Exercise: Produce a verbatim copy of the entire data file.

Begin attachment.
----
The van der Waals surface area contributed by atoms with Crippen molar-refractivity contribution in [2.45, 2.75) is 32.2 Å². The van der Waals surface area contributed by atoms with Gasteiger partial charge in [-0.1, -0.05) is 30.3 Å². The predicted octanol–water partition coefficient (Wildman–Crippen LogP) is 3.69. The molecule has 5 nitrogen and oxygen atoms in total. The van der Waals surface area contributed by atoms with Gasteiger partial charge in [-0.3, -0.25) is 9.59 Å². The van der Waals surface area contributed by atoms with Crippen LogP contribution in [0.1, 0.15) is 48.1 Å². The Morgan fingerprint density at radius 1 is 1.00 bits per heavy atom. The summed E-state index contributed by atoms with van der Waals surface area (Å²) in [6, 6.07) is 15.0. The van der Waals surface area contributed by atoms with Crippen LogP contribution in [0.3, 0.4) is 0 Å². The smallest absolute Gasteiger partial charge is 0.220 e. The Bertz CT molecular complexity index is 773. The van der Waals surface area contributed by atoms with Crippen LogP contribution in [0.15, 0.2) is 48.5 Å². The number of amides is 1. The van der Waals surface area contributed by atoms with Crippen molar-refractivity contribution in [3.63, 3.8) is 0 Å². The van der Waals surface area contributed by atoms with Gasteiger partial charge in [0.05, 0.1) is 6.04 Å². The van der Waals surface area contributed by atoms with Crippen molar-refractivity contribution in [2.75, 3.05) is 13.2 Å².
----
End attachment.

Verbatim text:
The van der Waals surface area contributed by atoms with Crippen molar-refractivity contribution in [2.45, 2.75) is 32.2 Å². The van der Waals surface area contributed by atoms with Gasteiger partial charge in [-0.1, -0.05) is 30.3 Å². The predicted octanol–water partition coefficient (Wildman–Crippen LogP) is 3.69. The molecule has 5 nitrogen and oxygen atoms in total. The van der Waals surface area contributed by atoms with Gasteiger partial charge in [-0.3, -0.25) is 9.59 Å². The van der Waals surface area contributed by atoms with Crippen LogP contribution in [0.1, 0.15) is 48.1 Å². The Morgan fingerprint density at radius 1 is 1.00 bits per heavy atom. The summed E-state index contributed by atoms with van der Waals surface area (Å²) in [6, 6.07) is 15.0. The van der Waals surface area contributed by atoms with Crippen LogP contribution in [0.3, 0.4) is 0 Å². The smallest absolute Gasteiger partial charge is 0.220 e. The Bertz CT molecular complexity index is 773. The van der Waals surface area contributed by atoms with Crippen LogP contribution in [0.15, 0.2) is 48.5 Å². The number of amides is 1. The van der Waals surface area contributed by atoms with Crippen molar-refractivity contribution in [3.63, 3.8) is 0 Å². The van der Waals surface area contributed by atoms with Gasteiger partial charge in [0.05, 0.1) is 6.04 Å². The van der Waals surface area contributed by atoms with Crippen molar-refractivity contribution in [2.75, 3.05) is 13.2 Å².